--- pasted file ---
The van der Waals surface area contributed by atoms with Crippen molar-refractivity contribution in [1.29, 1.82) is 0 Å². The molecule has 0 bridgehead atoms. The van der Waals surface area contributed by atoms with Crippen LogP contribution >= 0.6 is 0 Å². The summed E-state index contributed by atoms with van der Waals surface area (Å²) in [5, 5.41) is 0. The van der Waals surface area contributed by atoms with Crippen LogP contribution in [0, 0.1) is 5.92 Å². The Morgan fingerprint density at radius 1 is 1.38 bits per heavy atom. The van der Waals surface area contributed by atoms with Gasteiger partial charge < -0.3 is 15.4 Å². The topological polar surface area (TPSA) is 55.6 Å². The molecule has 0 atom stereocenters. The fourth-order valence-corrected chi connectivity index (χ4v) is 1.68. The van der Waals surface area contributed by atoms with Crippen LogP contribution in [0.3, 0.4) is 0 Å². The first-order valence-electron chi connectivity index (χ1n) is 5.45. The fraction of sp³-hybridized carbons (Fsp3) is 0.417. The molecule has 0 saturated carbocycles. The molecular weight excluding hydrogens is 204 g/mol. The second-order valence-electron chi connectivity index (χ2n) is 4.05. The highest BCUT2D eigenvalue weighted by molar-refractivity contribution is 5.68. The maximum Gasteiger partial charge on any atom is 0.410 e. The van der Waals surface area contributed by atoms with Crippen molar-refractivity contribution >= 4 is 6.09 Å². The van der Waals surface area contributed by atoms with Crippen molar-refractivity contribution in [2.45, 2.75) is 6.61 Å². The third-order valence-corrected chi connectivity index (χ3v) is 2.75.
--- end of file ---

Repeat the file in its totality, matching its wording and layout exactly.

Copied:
The van der Waals surface area contributed by atoms with Crippen molar-refractivity contribution in [1.29, 1.82) is 0 Å². The molecule has 0 bridgehead atoms. The van der Waals surface area contributed by atoms with Crippen LogP contribution >= 0.6 is 0 Å². The summed E-state index contributed by atoms with van der Waals surface area (Å²) in [5, 5.41) is 0. The van der Waals surface area contributed by atoms with Crippen LogP contribution in [0, 0.1) is 5.92 Å². The Morgan fingerprint density at radius 1 is 1.38 bits per heavy atom. The van der Waals surface area contributed by atoms with Gasteiger partial charge < -0.3 is 15.4 Å². The topological polar surface area (TPSA) is 55.6 Å². The molecule has 0 atom stereocenters. The fourth-order valence-corrected chi connectivity index (χ4v) is 1.68. The van der Waals surface area contributed by atoms with Crippen LogP contribution in [0.3, 0.4) is 0 Å². The first-order valence-electron chi connectivity index (χ1n) is 5.45. The fraction of sp³-hybridized carbons (Fsp3) is 0.417. The molecule has 0 saturated carbocycles. The molecular weight excluding hydrogens is 204 g/mol. The second-order valence-electron chi connectivity index (χ2n) is 4.05. The highest BCUT2D eigenvalue weighted by molar-refractivity contribution is 5.68. The maximum Gasteiger partial charge on any atom is 0.410 e. The van der Waals surface area contributed by atoms with Crippen molar-refractivity contribution >= 4 is 6.09 Å². The van der Waals surface area contributed by atoms with Crippen molar-refractivity contribution in [2.45, 2.75) is 6.61 Å². The third-order valence-corrected chi connectivity index (χ3v) is 2.75.